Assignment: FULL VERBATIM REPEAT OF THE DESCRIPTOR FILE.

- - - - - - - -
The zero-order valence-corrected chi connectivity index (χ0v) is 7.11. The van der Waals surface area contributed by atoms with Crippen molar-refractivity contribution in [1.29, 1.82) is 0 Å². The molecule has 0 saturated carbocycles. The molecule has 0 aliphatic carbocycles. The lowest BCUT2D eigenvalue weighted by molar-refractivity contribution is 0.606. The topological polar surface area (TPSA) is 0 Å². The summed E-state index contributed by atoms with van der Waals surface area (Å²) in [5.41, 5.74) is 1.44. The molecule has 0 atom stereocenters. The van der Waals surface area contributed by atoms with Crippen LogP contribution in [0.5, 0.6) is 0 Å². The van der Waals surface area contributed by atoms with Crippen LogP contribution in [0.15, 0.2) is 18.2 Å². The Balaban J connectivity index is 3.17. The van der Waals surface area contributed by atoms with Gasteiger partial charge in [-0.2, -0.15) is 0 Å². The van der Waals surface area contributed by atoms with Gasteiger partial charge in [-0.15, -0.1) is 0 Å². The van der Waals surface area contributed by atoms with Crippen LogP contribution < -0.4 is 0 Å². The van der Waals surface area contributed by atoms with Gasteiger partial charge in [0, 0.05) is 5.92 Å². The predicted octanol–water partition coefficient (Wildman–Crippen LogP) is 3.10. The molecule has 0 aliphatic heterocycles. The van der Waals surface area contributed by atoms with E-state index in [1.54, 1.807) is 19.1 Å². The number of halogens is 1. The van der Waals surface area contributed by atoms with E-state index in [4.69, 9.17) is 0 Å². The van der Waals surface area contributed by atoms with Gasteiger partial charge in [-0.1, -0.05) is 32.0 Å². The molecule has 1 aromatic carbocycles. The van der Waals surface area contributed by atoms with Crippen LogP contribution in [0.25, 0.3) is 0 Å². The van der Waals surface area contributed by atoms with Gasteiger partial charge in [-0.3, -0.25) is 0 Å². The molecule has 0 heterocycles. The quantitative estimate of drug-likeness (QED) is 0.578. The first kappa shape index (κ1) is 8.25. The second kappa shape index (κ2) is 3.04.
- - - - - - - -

The zero-order valence-corrected chi connectivity index (χ0v) is 7.11. The van der Waals surface area contributed by atoms with Crippen molar-refractivity contribution in [1.29, 1.82) is 0 Å². The molecule has 0 saturated carbocycles. The molecule has 0 aliphatic carbocycles. The lowest BCUT2D eigenvalue weighted by molar-refractivity contribution is 0.606. The topological polar surface area (TPSA) is 0 Å². The summed E-state index contributed by atoms with van der Waals surface area (Å²) in [5.41, 5.74) is 1.44. The molecule has 0 atom stereocenters. The van der Waals surface area contributed by atoms with Crippen LogP contribution in [0.5, 0.6) is 0 Å². The van der Waals surface area contributed by atoms with Crippen LogP contribution in [0.15, 0.2) is 18.2 Å². The Balaban J connectivity index is 3.17. The van der Waals surface area contributed by atoms with Gasteiger partial charge in [-0.2, -0.15) is 0 Å². The van der Waals surface area contributed by atoms with Gasteiger partial charge in [-0.15, -0.1) is 0 Å². The van der Waals surface area contributed by atoms with Crippen LogP contribution < -0.4 is 0 Å². The van der Waals surface area contributed by atoms with Gasteiger partial charge in [0, 0.05) is 5.92 Å². The predicted octanol–water partition coefficient (Wildman–Crippen LogP) is 3.10. The molecule has 0 aliphatic heterocycles. The van der Waals surface area contributed by atoms with E-state index in [1.54, 1.807) is 19.1 Å². The number of halogens is 1. The van der Waals surface area contributed by atoms with E-state index in [4.69, 9.17) is 0 Å². The van der Waals surface area contributed by atoms with Gasteiger partial charge in [-0.1, -0.05) is 32.0 Å². The molecule has 1 aromatic carbocycles. The van der Waals surface area contributed by atoms with Crippen LogP contribution in [0.25, 0.3) is 0 Å². The van der Waals surface area contributed by atoms with Gasteiger partial charge in [-0.3, -0.25) is 0 Å². The molecule has 0 heterocycles. The quantitative estimate of drug-likeness (QED) is 0.578. The first kappa shape index (κ1) is 8.25. The second kappa shape index (κ2) is 3.04.